After considering several products, I found one that offered more than I was seeking.  The price was right (two to three hundred dollars less than other models offering fewer features) and the shipping was fast and free.  Everything arrived carefully packed.

Here's what I received in the box (clockwise from bottom center): tool kit; instructions; front swivel wheel and fork; safety flag; handlebars with brake; rear wheels; and trailer body.



In addition to getting the larger wheels (19-inch) on my wish list, I was especially happy to receive the bonus of a suspension system that will provide shock absorption.  I want Finn to have as smooth a ride as possible.  This is one of the more important features for a dog that cannot balance on all four legs.






I was ready to purchase another trailer model until I read complaints about the front wheel being stationary.  Because the wheel did not swivel, turning was tedious.  I now realize what a mistake it would have been to go with a stroller that was hard to maneuver around curves and corners.  The front wheel on this model can swivel 360 degrees and is 9.5 inches high.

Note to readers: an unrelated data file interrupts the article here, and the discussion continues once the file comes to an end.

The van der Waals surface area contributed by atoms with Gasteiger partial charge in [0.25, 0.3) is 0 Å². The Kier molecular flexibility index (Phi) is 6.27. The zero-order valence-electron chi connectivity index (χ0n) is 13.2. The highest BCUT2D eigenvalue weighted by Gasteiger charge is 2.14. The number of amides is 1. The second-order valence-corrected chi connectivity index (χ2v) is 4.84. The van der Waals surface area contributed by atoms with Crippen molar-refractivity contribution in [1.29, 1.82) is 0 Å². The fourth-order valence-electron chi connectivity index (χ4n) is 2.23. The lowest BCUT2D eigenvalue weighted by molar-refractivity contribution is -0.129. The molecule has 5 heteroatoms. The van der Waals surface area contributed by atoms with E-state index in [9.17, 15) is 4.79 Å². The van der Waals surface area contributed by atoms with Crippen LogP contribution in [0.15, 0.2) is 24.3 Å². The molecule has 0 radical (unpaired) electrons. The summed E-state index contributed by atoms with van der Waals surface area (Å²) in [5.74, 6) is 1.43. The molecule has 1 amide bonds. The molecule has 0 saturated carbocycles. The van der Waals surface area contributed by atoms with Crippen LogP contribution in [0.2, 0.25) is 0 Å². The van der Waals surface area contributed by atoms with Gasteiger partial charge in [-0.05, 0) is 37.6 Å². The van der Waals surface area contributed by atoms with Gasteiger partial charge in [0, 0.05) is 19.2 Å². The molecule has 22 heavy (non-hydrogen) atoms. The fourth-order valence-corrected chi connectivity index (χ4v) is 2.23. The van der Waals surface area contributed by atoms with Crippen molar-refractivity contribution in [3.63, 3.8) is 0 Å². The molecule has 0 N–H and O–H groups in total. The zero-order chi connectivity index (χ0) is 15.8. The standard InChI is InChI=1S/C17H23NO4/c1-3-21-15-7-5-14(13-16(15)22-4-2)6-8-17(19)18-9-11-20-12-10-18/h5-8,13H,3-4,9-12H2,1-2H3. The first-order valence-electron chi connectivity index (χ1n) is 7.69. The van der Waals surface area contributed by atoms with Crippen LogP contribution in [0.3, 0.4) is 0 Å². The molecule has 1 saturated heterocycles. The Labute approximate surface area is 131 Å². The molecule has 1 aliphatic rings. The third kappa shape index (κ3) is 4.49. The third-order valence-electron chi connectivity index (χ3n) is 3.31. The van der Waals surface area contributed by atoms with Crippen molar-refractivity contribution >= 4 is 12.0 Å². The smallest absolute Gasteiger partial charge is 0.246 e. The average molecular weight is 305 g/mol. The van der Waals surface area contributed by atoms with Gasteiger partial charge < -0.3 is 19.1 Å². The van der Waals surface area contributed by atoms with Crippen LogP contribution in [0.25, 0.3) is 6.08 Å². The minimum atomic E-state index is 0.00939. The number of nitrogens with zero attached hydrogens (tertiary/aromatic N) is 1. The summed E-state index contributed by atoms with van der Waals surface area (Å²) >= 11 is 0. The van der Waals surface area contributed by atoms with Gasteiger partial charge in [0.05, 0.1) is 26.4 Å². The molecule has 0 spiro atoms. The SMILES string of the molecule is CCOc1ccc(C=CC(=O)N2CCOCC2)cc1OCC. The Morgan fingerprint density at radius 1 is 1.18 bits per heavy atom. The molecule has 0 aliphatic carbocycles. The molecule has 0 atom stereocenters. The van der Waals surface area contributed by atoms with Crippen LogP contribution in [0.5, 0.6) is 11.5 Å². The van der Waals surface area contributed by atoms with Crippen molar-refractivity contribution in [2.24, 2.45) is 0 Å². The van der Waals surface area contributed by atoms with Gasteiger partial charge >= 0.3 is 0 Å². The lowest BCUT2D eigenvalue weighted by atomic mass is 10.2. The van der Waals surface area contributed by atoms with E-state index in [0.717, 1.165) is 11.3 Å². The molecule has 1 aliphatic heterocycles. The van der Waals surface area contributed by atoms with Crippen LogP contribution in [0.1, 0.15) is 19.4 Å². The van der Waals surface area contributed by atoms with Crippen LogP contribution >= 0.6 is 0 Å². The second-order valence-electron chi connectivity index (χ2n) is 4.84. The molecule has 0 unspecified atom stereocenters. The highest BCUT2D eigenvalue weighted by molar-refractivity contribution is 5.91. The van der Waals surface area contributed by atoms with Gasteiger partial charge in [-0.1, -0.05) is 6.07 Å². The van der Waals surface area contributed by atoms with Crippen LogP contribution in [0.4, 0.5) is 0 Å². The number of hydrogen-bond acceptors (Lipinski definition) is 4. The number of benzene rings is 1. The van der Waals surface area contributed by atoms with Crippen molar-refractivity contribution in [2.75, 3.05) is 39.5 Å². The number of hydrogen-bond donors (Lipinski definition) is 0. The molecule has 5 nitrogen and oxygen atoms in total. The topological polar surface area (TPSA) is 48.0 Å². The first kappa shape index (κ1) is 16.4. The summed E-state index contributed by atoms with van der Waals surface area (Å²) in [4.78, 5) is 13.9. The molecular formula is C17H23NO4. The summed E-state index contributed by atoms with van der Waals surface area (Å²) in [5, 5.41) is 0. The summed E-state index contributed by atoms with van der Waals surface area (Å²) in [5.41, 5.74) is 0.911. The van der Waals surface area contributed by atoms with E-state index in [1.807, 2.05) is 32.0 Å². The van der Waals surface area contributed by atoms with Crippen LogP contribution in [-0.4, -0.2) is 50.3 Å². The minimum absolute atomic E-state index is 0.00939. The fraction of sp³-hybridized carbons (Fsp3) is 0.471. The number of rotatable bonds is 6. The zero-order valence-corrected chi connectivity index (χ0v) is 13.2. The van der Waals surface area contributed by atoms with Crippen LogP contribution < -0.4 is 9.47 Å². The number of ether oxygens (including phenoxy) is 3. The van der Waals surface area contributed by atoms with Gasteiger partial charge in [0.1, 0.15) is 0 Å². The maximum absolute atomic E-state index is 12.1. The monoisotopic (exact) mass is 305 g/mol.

Another complaint about some of the other dog strollers that I initially considered was that they lacked any storage options.  This model has two pockets, one on each side of the trailer body, that are just perfect for storing a cell phone, keys, or a wallet.













Though the trailer can be compacted for travel, I find it is easiest to just leave it fully assembled and use the bed of my truck for moving it around.  Even though I have a short bed on my Sport Trac, it is large enough to haul this trailer.  Anyone with a van, SUV, or truck will have plenty of room to easily transport this dog trailer.  The external dimensions are: 30" wide x 46" long x 38" high.  At 37 pounds, I can easily lift and load this stroller/trailer by myself.


Let's move on to what Finn likes about his new ride.  When I asked him, he wanted to make sure I mentioned his awesome sunroof.  That's pretty much his favorite feature.  I've been keeping the roof open while we're cruising so Finn can keep an eye on my driving.  The sunroof does have a screen and rain guard.  Given that the weather can change every five minutes in Colorado, I'm sure that hatch cover will be put to use.




Finn also likes the roomy interior of his carriage.  There is plenty of space to lie down comfortably.  The internal dimensions are: 23" wide x 28" long x 22" high.  He also enjoys all of the screened in picture windows.  This is one fabulous room with a view.








Most of all, Finn and I love the anticipation of all the places we will now be able to go.  We highly recommend the Best Choice Products 2 in 1 Dog Trailer.  It's not just for disabled dogs.  Most dogs could benefit from this mobility aid during some season in their lives.  Young pups and senior dogs often tire easily on long walks.  Also, many dogs have periods of time when they are recovering from something that limits their capacity to get around (a surgical procedure, injury, etc.).  It is so hard for a dog to be grounded.  Anything that keeps a dog's spirits up and is good for his overall well-being is so worth the investment.